• Greta, thanks for the vote of confidence. I did finish NaNo in the past but it really was a matter of nothing, nothing, nothing. DASH AWAY. Which doesn’t get things done, especially when my whole life has been that way. Part of the problem was I got tired of that particular story and really really wanted to get on with the erotic novella or the fantasy series. Challenging myself to write every day should make a big difference, and I’ve now issued a challenge to my very clever niece to the same goal.


  2. Trudy

    I do so wish you luck on this new venture. I’ve struggled with the whole daily word count idea, I see the sense of it now, but I used to kid myself that I could write in manic bursts followed by days of inactivity (procrastination!). It didn’t work for me.
    Kristen’s blog is one I’ve followed for a while, but I shall check out Terry O’Dell’s blog too. Thanks for recommending it.


  3. livrancourt

    I think you’re too hard on yourself. In the first place, I think NaNo is as much a dare for people who’ve always said they want to write a book as it is anything else. You’ve got that angle covered. If you’re like me, your WIP is never that far from your mind, whether or not you’re getting words on the page. I use the space between to work out the kinks, so when I do sit down, I get more done.
    Congrats on getting 30k words in 3 weeks.


  4. Don’t feel bad. Last year I did it in 15 days. That was before I had a blog, twitter, another book to finishing editing because my agent wanted it. Also, I knew if that I didn’t finish in the first two weeks it was unlikely to happen. My husband is working elsewhere, and he was due to arrive on the 14th. My MIL and niece a few days later. So no writing for almost two weeks. Ah well, at least I know I did it once.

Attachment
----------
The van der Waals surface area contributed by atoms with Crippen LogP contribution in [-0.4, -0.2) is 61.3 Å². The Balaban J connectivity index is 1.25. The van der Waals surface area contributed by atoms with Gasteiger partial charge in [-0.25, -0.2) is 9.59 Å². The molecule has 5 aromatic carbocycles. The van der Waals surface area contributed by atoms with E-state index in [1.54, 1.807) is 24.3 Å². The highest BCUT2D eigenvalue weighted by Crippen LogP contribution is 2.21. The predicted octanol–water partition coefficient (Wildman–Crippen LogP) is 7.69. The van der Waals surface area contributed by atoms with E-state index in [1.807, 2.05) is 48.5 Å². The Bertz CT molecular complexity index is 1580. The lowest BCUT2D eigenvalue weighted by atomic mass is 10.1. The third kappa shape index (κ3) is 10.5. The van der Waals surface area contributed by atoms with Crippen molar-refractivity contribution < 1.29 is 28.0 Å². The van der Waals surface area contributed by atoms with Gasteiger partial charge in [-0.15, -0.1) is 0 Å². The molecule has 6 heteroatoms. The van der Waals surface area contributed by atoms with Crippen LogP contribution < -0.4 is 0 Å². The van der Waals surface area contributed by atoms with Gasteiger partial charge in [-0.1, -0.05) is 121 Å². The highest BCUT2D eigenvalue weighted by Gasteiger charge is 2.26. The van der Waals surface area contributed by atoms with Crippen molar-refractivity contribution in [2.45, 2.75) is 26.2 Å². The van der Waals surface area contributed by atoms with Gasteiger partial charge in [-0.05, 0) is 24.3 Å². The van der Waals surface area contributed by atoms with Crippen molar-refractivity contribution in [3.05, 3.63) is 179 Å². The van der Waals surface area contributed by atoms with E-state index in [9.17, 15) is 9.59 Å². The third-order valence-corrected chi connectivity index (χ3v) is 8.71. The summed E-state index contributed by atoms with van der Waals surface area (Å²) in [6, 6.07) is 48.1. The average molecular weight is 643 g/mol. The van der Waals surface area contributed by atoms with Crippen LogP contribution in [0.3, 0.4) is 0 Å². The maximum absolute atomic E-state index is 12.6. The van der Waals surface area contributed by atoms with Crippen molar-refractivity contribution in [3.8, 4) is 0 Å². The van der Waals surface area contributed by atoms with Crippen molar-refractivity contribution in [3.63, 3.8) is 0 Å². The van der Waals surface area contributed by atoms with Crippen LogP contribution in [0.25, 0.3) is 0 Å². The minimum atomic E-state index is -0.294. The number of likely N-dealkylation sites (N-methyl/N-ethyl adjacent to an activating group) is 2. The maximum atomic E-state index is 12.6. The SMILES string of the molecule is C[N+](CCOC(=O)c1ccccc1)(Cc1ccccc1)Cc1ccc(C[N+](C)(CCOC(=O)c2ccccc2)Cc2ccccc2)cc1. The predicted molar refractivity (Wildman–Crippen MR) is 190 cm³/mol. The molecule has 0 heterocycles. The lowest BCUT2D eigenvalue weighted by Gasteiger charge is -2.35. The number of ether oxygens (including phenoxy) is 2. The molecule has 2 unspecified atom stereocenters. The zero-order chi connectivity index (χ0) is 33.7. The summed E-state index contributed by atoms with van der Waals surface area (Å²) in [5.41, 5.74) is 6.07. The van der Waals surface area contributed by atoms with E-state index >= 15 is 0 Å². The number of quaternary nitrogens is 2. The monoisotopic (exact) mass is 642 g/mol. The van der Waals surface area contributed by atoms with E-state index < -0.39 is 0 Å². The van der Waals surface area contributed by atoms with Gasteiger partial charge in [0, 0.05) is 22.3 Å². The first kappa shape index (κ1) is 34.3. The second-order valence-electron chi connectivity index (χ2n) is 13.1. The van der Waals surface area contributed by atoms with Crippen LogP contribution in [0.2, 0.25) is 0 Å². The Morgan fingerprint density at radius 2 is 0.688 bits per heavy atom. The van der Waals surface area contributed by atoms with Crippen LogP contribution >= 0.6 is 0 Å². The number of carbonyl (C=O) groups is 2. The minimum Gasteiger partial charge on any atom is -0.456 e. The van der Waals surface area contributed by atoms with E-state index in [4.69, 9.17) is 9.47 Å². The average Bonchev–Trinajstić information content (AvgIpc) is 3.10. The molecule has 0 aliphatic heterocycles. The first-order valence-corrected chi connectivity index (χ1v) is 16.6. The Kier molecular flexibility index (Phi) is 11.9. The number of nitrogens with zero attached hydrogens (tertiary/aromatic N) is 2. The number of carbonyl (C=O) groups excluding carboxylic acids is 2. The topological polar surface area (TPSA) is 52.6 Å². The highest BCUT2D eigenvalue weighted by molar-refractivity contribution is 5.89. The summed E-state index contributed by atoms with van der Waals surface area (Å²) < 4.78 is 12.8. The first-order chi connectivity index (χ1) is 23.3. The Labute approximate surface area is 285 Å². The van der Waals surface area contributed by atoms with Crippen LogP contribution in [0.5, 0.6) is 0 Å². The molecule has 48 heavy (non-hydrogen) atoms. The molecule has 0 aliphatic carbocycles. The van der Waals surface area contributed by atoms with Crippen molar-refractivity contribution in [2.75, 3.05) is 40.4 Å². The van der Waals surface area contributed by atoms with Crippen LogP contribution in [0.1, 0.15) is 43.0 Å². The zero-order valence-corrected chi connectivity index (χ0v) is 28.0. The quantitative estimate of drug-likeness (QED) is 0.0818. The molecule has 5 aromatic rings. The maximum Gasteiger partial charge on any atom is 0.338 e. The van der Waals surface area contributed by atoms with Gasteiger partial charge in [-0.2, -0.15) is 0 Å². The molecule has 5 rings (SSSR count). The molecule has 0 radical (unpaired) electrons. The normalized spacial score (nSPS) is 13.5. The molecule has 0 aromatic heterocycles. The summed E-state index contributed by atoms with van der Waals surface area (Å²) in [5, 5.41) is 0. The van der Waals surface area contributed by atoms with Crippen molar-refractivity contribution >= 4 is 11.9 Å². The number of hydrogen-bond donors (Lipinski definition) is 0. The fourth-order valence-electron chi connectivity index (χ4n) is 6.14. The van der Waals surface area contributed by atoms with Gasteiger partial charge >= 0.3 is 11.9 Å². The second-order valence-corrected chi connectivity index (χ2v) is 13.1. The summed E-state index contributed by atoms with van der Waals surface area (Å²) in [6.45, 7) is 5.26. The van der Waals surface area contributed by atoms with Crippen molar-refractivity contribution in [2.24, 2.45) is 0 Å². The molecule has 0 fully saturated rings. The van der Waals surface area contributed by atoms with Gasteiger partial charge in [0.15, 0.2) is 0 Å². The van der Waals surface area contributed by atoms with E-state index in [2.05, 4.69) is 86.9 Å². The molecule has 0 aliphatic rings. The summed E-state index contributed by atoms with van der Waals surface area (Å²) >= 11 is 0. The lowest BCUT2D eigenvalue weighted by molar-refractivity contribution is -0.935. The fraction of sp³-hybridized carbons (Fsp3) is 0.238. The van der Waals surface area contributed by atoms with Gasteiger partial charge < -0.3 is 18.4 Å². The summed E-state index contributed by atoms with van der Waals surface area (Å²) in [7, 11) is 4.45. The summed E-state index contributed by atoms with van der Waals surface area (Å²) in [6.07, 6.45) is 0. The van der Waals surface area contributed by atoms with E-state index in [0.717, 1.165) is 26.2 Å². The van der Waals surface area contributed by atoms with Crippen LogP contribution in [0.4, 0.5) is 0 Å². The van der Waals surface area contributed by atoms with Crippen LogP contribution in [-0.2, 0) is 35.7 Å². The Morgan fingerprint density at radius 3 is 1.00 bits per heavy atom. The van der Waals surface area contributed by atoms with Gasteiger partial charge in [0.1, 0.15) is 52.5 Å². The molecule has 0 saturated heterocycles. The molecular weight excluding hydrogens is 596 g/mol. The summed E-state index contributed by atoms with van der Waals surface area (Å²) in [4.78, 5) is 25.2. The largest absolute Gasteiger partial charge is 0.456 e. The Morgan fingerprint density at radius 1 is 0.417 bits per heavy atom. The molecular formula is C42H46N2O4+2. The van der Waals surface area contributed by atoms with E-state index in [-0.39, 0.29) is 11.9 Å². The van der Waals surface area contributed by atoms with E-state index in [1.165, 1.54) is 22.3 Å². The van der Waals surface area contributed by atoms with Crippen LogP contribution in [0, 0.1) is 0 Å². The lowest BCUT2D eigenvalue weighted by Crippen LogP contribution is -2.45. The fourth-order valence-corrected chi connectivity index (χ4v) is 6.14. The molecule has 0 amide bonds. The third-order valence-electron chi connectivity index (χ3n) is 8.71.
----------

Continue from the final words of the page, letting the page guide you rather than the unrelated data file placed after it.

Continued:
5. I’m glad I’m not the only one who failed this year…last year I blew it out of the water and was on holiday o/seas at the time….but this year, the interest, motivation, ambition, call it what you will, was not there for me. Maybe next year….it is a good way to reset our writing habits, I agree, but it’s still very difficult to change our habits when the housework, work, family, shopping and general life is calling to us all the time. A comforting thing for me – I have done before, and I can do it again….one day.


  6. Mona- you didn’t fail, you learned more about your writing style! I love naNo, but I know it’s not for everyone. However, I do think every one who tries it-whether or not they complete it- learns alot about their own writing :). So congrats! You’ve learned and can keep growing 🙂


  7. Mona: .
    You didn’t fail and neither did I. I have about 30K on the latest manuscript and I’ve reset my writing muscle. I finished NaNo last year when I was working full time. This year…nope and I’m retired. I wrote about the difference in my blog: http://www.mitziflyte.com.
    I do NaNo every year – just to get out the words. For me it’s like a good laxative. Did I really say that? 😉